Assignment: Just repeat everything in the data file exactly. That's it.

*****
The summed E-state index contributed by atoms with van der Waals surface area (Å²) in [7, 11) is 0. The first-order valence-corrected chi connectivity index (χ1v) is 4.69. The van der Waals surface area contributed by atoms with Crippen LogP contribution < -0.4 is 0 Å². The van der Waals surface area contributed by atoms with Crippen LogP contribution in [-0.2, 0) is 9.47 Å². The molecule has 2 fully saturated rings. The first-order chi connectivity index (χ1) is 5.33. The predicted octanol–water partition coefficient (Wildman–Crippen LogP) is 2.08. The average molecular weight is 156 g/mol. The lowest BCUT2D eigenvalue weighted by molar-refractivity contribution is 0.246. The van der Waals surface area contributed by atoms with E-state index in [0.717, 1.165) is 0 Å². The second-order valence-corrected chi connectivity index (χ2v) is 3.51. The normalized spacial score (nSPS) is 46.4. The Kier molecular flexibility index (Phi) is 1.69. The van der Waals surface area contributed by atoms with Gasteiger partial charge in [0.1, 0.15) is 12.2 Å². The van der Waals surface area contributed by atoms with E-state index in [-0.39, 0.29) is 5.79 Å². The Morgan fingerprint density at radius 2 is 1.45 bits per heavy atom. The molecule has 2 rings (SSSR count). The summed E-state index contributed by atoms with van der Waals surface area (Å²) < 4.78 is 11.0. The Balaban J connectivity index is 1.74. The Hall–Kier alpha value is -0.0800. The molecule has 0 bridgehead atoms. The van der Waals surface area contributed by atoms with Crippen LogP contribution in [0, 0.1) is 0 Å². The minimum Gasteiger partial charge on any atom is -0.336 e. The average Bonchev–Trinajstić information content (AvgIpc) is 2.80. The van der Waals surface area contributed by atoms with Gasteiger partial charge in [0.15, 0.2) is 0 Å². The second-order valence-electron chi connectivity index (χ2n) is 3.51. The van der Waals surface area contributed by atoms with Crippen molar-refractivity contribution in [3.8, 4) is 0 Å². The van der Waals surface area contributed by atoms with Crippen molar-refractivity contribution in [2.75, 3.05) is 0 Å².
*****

The summed E-state index contributed by atoms with van der Waals surface area (Å²) in [7, 11) is 0. The first-order valence-corrected chi connectivity index (χ1v) is 4.69. The van der Waals surface area contributed by atoms with Crippen LogP contribution < -0.4 is 0 Å². The van der Waals surface area contributed by atoms with Crippen LogP contribution in [-0.2, 0) is 9.47 Å². The molecule has 2 fully saturated rings. The first-order chi connectivity index (χ1) is 5.33. The predicted octanol–water partition coefficient (Wildman–Crippen LogP) is 2.08. The average molecular weight is 156 g/mol. The lowest BCUT2D eigenvalue weighted by molar-refractivity contribution is 0.246. The van der Waals surface area contributed by atoms with E-state index in [0.717, 1.165) is 0 Å². The second-order valence-corrected chi connectivity index (χ2v) is 3.51. The normalized spacial score (nSPS) is 46.4. The Kier molecular flexibility index (Phi) is 1.69. The van der Waals surface area contributed by atoms with Gasteiger partial charge in [0.1, 0.15) is 12.2 Å². The van der Waals surface area contributed by atoms with E-state index in [-0.39, 0.29) is 5.79 Å². The Morgan fingerprint density at radius 2 is 1.45 bits per heavy atom. The molecule has 2 rings (SSSR count). The summed E-state index contributed by atoms with van der Waals surface area (Å²) < 4.78 is 11.0. The Balaban J connectivity index is 1.74. The Hall–Kier alpha value is -0.0800. The molecule has 0 bridgehead atoms. The van der Waals surface area contributed by atoms with Crippen LogP contribution in [0, 0.1) is 0 Å². The minimum Gasteiger partial charge on any atom is -0.336 e. The average Bonchev–Trinajstić information content (AvgIpc) is 2.80. The van der Waals surface area contributed by atoms with Gasteiger partial charge in [0.15, 0.2) is 0 Å². The second-order valence-electron chi connectivity index (χ2n) is 3.51. The van der Waals surface area contributed by atoms with Crippen molar-refractivity contribution in [3.8, 4) is 0 Å². The van der Waals surface area contributed by atoms with Crippen molar-refractivity contribution in [2.75, 3.05) is 0 Å².